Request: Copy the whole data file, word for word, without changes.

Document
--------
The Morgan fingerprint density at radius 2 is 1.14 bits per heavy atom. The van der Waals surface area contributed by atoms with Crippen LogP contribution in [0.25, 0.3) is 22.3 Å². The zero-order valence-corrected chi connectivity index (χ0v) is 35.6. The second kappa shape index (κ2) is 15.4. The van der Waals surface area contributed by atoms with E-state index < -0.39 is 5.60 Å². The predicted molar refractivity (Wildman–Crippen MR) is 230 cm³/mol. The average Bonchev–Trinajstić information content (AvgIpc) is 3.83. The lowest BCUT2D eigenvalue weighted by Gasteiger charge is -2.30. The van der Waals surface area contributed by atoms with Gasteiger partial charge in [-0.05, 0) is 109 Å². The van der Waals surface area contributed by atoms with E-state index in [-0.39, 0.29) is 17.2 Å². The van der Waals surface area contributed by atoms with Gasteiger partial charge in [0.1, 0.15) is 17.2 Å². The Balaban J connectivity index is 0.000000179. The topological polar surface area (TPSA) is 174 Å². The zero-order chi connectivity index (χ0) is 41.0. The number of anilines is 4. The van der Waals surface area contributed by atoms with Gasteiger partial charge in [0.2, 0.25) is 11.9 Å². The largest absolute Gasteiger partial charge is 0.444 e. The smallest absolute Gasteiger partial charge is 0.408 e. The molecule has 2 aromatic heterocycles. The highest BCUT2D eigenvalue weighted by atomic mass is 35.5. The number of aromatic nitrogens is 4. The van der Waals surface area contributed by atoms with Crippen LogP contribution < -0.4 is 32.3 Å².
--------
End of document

The Morgan fingerprint density at radius 2 is 1.14 bits per heavy atom. The van der Waals surface area contributed by atoms with Crippen LogP contribution in [0.25, 0.3) is 22.3 Å². The zero-order valence-corrected chi connectivity index (χ0v) is 35.6. The second kappa shape index (κ2) is 15.4. The van der Waals surface area contributed by atoms with E-state index < -0.39 is 5.60 Å². The predicted molar refractivity (Wildman–Crippen MR) is 230 cm³/mol. The average Bonchev–Trinajstić information content (AvgIpc) is 3.83. The lowest BCUT2D eigenvalue weighted by Gasteiger charge is -2.30. The van der Waals surface area contributed by atoms with Gasteiger partial charge in [-0.05, 0) is 109 Å². The van der Waals surface area contributed by atoms with E-state index in [-0.39, 0.29) is 17.2 Å². The van der Waals surface area contributed by atoms with Gasteiger partial charge in [0.1, 0.15) is 17.2 Å². The Balaban J connectivity index is 0.000000179. The topological polar surface area (TPSA) is 174 Å². The zero-order chi connectivity index (χ0) is 41.0. The number of anilines is 4. The van der Waals surface area contributed by atoms with Gasteiger partial charge in [0.2, 0.25) is 11.9 Å². The largest absolute Gasteiger partial charge is 0.444 e. The smallest absolute Gasteiger partial charge is 0.408 e. The molecule has 2 aromatic heterocycles. The highest BCUT2D eigenvalue weighted by atomic mass is 35.5. The number of aromatic nitrogens is 4. The van der Waals surface area contributed by atoms with Crippen LogP contribution < -0.4 is 32.3 Å².